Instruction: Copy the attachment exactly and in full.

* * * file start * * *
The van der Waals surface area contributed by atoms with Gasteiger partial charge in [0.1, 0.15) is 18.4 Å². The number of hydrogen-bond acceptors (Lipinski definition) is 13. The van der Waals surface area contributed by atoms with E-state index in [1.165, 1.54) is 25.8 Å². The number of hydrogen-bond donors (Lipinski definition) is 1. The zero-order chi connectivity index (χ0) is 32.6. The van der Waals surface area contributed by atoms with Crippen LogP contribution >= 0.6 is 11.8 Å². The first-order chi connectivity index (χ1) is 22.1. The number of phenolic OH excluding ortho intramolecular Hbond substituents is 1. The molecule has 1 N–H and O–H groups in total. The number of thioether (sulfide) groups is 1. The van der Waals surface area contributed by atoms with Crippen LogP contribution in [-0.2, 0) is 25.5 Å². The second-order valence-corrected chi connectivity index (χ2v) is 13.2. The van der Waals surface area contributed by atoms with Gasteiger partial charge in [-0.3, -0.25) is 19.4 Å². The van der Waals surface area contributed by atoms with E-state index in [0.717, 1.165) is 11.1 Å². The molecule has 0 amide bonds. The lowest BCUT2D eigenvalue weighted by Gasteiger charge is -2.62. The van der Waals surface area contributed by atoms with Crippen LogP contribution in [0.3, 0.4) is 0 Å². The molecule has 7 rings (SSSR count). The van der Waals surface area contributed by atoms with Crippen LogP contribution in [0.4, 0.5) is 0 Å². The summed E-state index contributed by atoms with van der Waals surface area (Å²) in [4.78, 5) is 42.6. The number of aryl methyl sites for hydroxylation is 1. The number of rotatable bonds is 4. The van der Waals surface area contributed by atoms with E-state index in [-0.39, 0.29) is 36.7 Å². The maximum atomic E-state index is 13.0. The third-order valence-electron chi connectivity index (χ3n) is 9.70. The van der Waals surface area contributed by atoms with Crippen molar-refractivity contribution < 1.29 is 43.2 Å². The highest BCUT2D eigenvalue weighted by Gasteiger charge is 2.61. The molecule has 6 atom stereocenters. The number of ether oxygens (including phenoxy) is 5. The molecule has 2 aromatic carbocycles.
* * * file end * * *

The van der Waals surface area contributed by atoms with Gasteiger partial charge in [0.1, 0.15) is 18.4 Å². The number of hydrogen-bond acceptors (Lipinski definition) is 13. The van der Waals surface area contributed by atoms with E-state index in [1.165, 1.54) is 25.8 Å². The number of hydrogen-bond donors (Lipinski definition) is 1. The zero-order chi connectivity index (χ0) is 32.6. The van der Waals surface area contributed by atoms with Crippen LogP contribution >= 0.6 is 11.8 Å². The first-order chi connectivity index (χ1) is 22.1. The number of phenolic OH excluding ortho intramolecular Hbond substituents is 1. The molecule has 1 N–H and O–H groups in total. The number of thioether (sulfide) groups is 1. The van der Waals surface area contributed by atoms with Crippen LogP contribution in [-0.2, 0) is 25.5 Å². The second-order valence-corrected chi connectivity index (χ2v) is 13.2. The van der Waals surface area contributed by atoms with Gasteiger partial charge in [-0.3, -0.25) is 19.4 Å². The van der Waals surface area contributed by atoms with E-state index in [0.717, 1.165) is 11.1 Å². The molecule has 0 amide bonds. The lowest BCUT2D eigenvalue weighted by Gasteiger charge is -2.62. The van der Waals surface area contributed by atoms with Crippen LogP contribution in [0.3, 0.4) is 0 Å². The molecule has 7 rings (SSSR count). The van der Waals surface area contributed by atoms with Crippen LogP contribution in [0.4, 0.5) is 0 Å². The summed E-state index contributed by atoms with van der Waals surface area (Å²) in [4.78, 5) is 42.6. The number of aryl methyl sites for hydroxylation is 1. The number of rotatable bonds is 4. The van der Waals surface area contributed by atoms with E-state index in [-0.39, 0.29) is 36.7 Å². The maximum atomic E-state index is 13.0. The third-order valence-electron chi connectivity index (χ3n) is 9.70. The van der Waals surface area contributed by atoms with Crippen molar-refractivity contribution < 1.29 is 43.2 Å². The highest BCUT2D eigenvalue weighted by Gasteiger charge is 2.61. The molecule has 6 atom stereocenters. The number of ether oxygens (including phenoxy) is 5. The molecule has 2 aromatic carbocycles.